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A Book for a Corner: Or, Selections in Prose and Verse from Authors the Best ...
Vista completa - 1852
admiration agreeable Anne's Hill appeared baron beautiful better boat called castle charming Chiswick House club count delight desert of Lop door Epicurus Eton College eyes fancy father fear feel fire Foulahs garden gave gentleman give Gray ground hand happy head hear heard heart Heaven hill horse hour Jack Bruce kind knew lady lived look lord Ludovico Marco Marco Polo master mind morning nature never night o'er observed Oudon parterre passages passed person pleased pleasure poet Prester John reader retired returned Robert Bage Robinson Crusoe Rubruquis seemed seen servants shore side Sillery Sir Richard Baker Sir Roger sleep sort spirit stood story sweet Tartars taste Tatler tell things thought tion told took travellers trees turn village voice walk ween wind wood young youth
Página 46 - HAPPY the man whose wish and care A few paternal acres bound, Content to breathe his native air, In his own ground. Whose herds with milk, whose fields with bread, Whose flocks supply him with attire, Whose trees in summer yield him shade, In winter fire.
Página 168 - Singing of Mount Abora. Could I revive within me Her symphony and song, To such a deep delight 'twould win me, That with music loud and long, I would build that dome in air, That sunny dome ! those caves of ice ! And all who heard should see them there, And all should cry, Beware! Beware ! His flashing eyes, his floating hair, Weave a circle round him thrice, And close your eyes with holy dread, For he on honey-dew hath fed, And drunk the milk of Paradise.
Página 93 - And may at last my weary age Find out the peaceful hermitage, The hairy gown and mossy cell, Where I may sit and rightly spell, Of every star that Heaven doth shew, And every herb that sips the dew; Till old experience do attain To something like prophetic strain.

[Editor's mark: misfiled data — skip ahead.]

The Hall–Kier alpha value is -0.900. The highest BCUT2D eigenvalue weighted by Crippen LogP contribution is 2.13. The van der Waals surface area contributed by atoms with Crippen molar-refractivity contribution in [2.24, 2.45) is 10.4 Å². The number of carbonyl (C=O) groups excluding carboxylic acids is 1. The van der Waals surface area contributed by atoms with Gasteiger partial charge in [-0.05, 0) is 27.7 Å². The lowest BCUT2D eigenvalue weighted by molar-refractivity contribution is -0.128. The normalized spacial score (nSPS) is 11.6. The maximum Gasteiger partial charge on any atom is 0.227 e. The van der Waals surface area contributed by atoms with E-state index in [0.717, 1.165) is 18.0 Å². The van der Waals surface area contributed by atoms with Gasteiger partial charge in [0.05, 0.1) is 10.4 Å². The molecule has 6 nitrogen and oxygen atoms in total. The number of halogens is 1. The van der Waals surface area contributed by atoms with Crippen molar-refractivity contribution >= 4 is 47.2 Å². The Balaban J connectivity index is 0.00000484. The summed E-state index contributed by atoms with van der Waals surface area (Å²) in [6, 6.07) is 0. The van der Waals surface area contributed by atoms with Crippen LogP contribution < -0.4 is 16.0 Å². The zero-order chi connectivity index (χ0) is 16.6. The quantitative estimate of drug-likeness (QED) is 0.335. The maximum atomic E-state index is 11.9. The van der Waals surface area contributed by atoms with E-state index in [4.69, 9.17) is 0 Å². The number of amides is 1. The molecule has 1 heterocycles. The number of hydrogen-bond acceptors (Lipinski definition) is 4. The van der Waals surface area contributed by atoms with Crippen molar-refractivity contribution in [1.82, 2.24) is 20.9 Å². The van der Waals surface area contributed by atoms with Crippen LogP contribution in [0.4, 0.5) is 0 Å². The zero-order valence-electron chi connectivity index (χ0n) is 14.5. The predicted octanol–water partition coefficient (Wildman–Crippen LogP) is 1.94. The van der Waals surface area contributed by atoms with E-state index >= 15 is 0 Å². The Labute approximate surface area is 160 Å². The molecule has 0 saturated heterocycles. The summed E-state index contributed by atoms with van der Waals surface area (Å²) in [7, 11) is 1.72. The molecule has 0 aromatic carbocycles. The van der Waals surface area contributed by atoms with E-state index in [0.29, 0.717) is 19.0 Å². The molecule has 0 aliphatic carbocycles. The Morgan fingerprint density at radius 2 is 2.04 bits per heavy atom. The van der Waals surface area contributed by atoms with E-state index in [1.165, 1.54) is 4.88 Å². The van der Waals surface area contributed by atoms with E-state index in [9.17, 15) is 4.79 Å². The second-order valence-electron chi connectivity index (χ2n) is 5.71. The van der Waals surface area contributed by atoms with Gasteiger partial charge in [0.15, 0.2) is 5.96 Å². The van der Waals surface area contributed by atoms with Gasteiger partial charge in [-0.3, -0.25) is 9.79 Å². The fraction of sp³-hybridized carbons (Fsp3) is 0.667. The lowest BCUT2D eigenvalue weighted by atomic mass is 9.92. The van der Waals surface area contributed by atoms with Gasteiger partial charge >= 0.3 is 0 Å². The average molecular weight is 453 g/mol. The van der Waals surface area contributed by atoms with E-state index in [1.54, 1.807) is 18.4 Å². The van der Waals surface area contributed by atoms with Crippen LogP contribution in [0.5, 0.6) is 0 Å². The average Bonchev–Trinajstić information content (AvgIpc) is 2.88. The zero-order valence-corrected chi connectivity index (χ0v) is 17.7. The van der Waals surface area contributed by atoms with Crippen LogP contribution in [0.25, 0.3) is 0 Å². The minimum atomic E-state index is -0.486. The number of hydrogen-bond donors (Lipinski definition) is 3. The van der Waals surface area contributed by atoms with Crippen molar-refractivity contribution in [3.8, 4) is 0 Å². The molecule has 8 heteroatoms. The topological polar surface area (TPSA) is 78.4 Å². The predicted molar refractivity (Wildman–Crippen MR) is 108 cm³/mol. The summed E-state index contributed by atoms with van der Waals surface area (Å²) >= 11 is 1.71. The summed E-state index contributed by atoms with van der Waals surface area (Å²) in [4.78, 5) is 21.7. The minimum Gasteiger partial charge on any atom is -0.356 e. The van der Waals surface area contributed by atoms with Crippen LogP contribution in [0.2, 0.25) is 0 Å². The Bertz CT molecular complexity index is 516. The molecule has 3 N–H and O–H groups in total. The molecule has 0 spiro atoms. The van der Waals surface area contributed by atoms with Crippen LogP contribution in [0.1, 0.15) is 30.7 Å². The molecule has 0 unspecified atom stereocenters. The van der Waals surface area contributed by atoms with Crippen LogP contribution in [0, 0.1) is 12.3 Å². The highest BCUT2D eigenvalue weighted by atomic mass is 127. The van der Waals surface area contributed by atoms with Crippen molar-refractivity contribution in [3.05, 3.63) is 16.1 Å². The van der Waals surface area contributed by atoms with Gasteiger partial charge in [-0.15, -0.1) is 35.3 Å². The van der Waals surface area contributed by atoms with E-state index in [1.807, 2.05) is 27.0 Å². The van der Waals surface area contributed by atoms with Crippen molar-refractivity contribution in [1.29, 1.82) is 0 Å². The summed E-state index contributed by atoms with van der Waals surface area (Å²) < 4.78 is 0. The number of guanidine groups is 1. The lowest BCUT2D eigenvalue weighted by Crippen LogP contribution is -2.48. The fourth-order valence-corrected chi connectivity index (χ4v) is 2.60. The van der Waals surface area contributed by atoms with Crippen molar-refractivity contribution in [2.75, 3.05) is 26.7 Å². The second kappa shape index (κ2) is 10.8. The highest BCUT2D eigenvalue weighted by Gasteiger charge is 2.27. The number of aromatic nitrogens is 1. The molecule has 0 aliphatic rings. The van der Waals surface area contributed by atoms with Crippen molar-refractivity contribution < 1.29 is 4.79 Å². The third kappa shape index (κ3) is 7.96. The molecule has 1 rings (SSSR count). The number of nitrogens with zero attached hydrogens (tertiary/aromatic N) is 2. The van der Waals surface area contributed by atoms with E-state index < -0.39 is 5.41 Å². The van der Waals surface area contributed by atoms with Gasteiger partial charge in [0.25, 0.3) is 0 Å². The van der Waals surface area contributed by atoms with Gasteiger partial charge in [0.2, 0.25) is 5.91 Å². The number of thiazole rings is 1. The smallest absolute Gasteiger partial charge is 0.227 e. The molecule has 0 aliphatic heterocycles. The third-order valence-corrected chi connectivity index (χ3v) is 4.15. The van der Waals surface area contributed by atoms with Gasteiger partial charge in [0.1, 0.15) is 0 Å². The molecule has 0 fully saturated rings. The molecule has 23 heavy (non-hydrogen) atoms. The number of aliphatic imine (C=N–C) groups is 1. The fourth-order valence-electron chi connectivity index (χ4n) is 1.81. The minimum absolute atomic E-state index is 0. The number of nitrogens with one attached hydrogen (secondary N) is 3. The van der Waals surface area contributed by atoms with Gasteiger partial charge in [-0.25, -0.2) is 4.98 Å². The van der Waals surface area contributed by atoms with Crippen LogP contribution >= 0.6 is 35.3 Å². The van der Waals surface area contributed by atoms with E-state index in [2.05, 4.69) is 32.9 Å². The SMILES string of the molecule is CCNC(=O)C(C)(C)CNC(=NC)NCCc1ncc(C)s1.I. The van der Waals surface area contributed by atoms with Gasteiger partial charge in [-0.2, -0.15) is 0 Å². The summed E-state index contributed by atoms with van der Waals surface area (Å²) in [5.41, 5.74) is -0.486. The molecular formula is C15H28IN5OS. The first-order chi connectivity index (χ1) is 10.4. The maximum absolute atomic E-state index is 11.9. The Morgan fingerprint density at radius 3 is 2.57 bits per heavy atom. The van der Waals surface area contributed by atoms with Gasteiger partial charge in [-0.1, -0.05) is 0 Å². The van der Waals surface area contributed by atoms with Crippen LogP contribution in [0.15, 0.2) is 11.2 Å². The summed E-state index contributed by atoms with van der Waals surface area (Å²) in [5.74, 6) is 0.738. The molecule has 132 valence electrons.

Página 29 - I care not, Fortune, what you me deny ; You cannot rob me of free Nature's grace ; You cannot shut the windows of the sky, Through which Aurora shows her brightening face ; You cannot bar my constant feet to trace The woods and lawns, by living stream, at eve...
Página 166 - IN Xanadu did Kubla Khan A stately pleasure-dome decree : Where Alph, the sacred river, ran Through caverns measureless to man Down to a sunless sea. So twice five miles of fertile ground With walls and towers were girdled round : And there were gardens bright with sinuous rills Where blossomed many an incense-bearing tree ; And here were forests ancient as the hills, Enfolding sunny spots of greenery.
Página 225 - For thee, who, mindful of th' unhonour'd dead, Dost in these lines their artless tale relate ; If chance, by lonely Contemplation led, Some kindred spirit shall inquire thy fate, Haply some hoary-headed swain may say, " Oft have we seen him at the peep of dawn Brushing with hasty steps the dews away To meet the Sun upon...
Página 226 - THE EPITAPH. Here rests his head upon the lap of Earth, A Youth, to Fortune and to Fame unknown; Fair Science frown'd not on his humble birth, And Melancholy mark'd him for her own. Large was his bounty, and his soul sincere, Heaven did a recompense as largely send; He gave to Misery all he had, a tear — He gained from Heaven ('twas all he wish'd), a friend.
Página 177 - Where the rude axe with heaved stroke Was never heard the nymphs to daunt, Or fright them from their hallowed haunt. There in close covert by some brook, Where no profaner eye may look, Hide me from day's garish eye, While the bee with honied thigh, That at her flowery work doth sing, And the waters murmuring With such consort as they keep, Entice the dewy-feathered sleep...
Página 224 - Perhaps in this neglected spot is laid Some heart once pregnant with celestial fire; Hands, that the rod of empire might have swayed, Or waked to ecstasy the living lyre.
Página 224 - Hampden, that with dauntless breast The little tyrant of his fields withstood, Some mute inglorious Milton here may rest. Some Cromwell, guiltless of his country's blood. Th' applause of listening senates to command, The threats of pain and ruin to despise, To scatter plenty o'er a smiling land, And read their history in a nation's eyes...